Institute: District of Columbia
Year Established: 2010 Start Date: 2010-03-01 End Date: 2011-02-28
Total Federal Funds: $6,366 Total Non-Federal Funds: $33,832
Principal Investigators: Tolessa Deksissa, Catherine Shrier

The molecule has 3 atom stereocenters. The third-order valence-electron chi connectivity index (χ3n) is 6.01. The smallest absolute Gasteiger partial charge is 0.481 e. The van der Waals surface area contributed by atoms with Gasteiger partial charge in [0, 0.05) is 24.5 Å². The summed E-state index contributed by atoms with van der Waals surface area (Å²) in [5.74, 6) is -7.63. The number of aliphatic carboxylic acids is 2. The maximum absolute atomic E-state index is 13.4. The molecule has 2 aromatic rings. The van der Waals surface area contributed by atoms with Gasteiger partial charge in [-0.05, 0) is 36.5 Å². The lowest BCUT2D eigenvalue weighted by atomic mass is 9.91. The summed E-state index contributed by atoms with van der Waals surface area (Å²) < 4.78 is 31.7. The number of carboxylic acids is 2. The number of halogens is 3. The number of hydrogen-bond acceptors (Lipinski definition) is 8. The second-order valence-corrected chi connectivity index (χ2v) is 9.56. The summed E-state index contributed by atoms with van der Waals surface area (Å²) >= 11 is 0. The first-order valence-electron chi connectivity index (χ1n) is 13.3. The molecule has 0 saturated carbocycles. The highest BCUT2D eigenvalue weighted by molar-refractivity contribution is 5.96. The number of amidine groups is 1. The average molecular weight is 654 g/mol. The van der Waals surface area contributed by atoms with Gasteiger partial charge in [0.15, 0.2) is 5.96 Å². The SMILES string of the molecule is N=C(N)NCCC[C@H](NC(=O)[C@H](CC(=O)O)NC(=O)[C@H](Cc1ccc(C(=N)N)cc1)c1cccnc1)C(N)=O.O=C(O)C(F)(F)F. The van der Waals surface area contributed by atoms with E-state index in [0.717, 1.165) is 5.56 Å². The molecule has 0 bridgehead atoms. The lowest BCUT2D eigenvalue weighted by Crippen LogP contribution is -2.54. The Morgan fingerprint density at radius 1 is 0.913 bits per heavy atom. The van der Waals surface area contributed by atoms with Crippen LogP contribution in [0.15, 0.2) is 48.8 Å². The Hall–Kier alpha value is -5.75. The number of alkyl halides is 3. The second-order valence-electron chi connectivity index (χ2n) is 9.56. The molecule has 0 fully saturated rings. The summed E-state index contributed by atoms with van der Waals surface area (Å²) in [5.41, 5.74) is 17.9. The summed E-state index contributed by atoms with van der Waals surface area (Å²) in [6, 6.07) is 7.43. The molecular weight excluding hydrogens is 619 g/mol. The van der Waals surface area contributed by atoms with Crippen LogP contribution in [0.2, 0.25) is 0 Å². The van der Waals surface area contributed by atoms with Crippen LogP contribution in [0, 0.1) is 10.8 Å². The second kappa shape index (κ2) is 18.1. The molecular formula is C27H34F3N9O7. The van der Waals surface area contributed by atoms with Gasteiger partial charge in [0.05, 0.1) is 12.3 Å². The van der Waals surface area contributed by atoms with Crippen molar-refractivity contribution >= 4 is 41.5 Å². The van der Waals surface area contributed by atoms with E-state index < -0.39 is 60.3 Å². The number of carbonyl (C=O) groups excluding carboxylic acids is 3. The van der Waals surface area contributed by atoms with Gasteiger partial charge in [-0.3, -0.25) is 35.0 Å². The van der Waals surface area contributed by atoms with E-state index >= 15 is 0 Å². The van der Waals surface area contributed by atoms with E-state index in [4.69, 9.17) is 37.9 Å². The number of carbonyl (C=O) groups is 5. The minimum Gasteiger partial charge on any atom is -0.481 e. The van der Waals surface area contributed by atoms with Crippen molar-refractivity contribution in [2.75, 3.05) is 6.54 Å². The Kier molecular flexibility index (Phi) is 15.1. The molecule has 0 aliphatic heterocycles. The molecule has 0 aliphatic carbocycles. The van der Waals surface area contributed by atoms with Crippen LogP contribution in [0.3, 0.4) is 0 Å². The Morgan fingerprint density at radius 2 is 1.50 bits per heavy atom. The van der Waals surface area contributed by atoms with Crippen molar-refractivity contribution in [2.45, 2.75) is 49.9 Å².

Abstract: While the District of Colombia includes 6 major universities (American University, the Catholic University, Georgetown University, George Washington University, Howard University, and the University of the District of Columbia) within an area of roughly 70 square miles, there is no cohesive water research community, nor is there any individual university with a strong and multidisciplinary water research focus. Recent evaluations of DCWRRI by USGS have identified the need for greater involvement by students and faculty at all of the area universities, as well as to involve the DC water stakeholders; and for the development of a network of peer reviewers for DCWRRI-funded research. Individual faculty at DC universities have expressed concerns regarding the need for a greater understanding of proposal expectations for grant funding programs, information on related research underway at other DC universities, and opportunities for the development of multidisciplinary teams to address water resources research. Several DC area agencies and policymakers have expressed a strong interest in developing the District of Columbia as a green city providing leading research and programs on green urban infrastructure. Stakeholders who comprise the DCWRRI Advisory Board (including Washington Aqueduct; DC Water and Sewer Authority; Metropolitan Washington Council of Governments; Anacostia Watershed Toxics Alliance; Interstate Commission on the Potomac River Basin; DC Department of Environmental Protection; Friends of Rock Creek; and Chesapeake Bay Foundation) have identified research needs that can be addressed by DC area faculty, as well as the need to develop future employees with an understanding of DC water issues. DC-based federal agency personnel, consulting firms and other water professionals involved in regional associations such as the National Capital Region chapter of the American Water Resources Associations have expressed similar research and hiring needs which can be met, in part, through local university researchers and graduates. These issues may be addressed through the development of a cohesive, concurrently, and coordinated series of programs through which students, faculty, stakeholders and other members of the DC-area professional community can exchange information on issues, research opportunities, and recent findings, including the following components: 1) Summer Water Tours (pilot program to be developed for Summer 2010) 2) DC Water Issues Weekly Seminar Series (pilot program to be developed for Fall 2010) 3) DC Water Faculty Monthly Professional Development Brownbag Lunch Series (pilot program to be developed for Fall 2010) 4) Plan Development for Semi-Annual Forums on DC Water Research and Issues (plan to be developed in 2010 for implementation in 2010 or 2011) 5) Evaluation and report on DC Water Research Community Development programs (Winter 2011).